The diminutive Asterix and his rather larger companion Obelix, warriors of the last village in Gaul still free after the Roman invasion, set out on a mission to deliver a barrel of their ... See full summary »
Pino Van Lamsweerde
Popular animated hero Asterix and his faithful sidekick Obelix travel to ancient Egypt to help Cleopatra build a new summer home. Cleopatra and Julius Caesar have made a bet, with Caesar ... See full summary »
Obelix falls for a new arrival in his home village in Gaul, but is heartbroken when her true love arrives to visit her. However, the lovers are kidnapped by Romans; Asterix and Obelix set ... See full summary »
Caesar has had enough when another legion is hacked to pieces by the damned single indomitable village in Gaul because of the druid's magic potion, so he decides to tackle the problem at ... See full summary »
Following a fall during mistletoe picking, Druid Panoramix decides that it is time to secure the future of the village. Accompanied by Astérix and Obelix, he undertakes to travel the Gallic world in search of a talented young druid to transmit the Secret of the Magic Potion.Written by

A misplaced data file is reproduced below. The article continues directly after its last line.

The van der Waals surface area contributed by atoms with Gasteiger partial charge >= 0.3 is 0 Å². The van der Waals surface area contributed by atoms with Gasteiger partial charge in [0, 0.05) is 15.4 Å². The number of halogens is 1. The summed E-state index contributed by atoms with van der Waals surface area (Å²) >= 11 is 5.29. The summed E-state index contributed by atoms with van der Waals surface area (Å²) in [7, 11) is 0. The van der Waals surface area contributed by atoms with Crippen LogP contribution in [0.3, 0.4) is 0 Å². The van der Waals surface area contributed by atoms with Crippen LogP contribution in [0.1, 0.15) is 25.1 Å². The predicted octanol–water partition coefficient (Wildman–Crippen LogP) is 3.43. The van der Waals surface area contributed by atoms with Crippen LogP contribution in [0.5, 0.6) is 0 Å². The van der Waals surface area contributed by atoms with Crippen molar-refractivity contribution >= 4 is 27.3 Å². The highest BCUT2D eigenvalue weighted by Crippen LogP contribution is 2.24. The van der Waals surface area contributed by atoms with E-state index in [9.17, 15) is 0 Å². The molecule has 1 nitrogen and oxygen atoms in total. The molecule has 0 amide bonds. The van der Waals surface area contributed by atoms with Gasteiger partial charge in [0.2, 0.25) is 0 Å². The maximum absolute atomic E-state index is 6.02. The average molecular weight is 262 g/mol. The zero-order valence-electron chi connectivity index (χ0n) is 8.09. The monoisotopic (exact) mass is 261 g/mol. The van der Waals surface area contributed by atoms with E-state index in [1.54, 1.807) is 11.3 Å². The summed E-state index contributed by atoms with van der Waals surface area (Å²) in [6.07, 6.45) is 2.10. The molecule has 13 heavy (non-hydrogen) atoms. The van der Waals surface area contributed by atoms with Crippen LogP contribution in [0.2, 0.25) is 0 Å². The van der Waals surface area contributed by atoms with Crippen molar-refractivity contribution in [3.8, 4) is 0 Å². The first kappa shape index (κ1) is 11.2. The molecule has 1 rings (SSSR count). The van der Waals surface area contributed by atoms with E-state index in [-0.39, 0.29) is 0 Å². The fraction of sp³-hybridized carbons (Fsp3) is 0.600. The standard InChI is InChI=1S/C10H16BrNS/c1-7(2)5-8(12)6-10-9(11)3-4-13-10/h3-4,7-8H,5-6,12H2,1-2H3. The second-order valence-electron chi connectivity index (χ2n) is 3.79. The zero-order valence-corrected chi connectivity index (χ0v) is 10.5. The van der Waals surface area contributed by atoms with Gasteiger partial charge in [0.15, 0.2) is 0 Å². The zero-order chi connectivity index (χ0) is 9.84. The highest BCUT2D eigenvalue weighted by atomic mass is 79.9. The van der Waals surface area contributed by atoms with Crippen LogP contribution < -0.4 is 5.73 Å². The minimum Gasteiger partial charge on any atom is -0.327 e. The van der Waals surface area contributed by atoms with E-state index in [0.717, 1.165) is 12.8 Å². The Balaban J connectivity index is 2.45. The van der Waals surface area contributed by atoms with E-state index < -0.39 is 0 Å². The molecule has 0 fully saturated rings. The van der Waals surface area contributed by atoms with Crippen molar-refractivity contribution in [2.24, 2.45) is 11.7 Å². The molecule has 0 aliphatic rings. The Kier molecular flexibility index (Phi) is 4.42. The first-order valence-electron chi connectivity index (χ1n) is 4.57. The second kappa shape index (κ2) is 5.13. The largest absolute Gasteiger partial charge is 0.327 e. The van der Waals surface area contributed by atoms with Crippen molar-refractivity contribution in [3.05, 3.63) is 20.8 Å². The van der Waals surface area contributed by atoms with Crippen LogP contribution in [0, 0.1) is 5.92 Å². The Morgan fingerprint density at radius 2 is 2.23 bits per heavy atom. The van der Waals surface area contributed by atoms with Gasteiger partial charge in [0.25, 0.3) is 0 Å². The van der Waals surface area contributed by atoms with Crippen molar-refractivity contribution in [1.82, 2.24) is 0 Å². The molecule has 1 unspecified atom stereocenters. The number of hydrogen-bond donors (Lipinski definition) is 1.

Hugo Van Herpe
The Roman-sympathizing Gaul leader (Ceramix in English, Aplusbégalix in French, Elpiubelgalix in Italian) briefly met by the protagonists was the main antagonist of the comic book Asterix and the Big Fight (Le Combat des Chefs). See more »
It just lacks some spice but it's still good, it's still good...
It's always difficult to judge a sequel on objective terms as the original always carries the edge of being "unprecedented" in a way or another.
Sure "The Mansion of Gods" wasn't a newcomer as the eight animated Asterix film but it was preceded by adaptations that belonged to the lesser category and movies that -despite their success- sowed incertitude over Asterix' adaptability in the minds of many fans... until Astier came.
And I loved his film because unlike its predecessors, it didn't try to emulate Disney or Pixar trends and that was the first credit I gave to the director and writer Alexandre Astier, a comedian who proved to be as much a fan of the little Gaul as Alain Chabat and a worthy successor. And it also helped that the film was a faithful adaptation of one of the best comic-book adventures, a sedentary one with an interesting commentary on deforestation, urbanism and its effect on environment, to put it simply an ecological and social view on the march of progress from the village's perspective.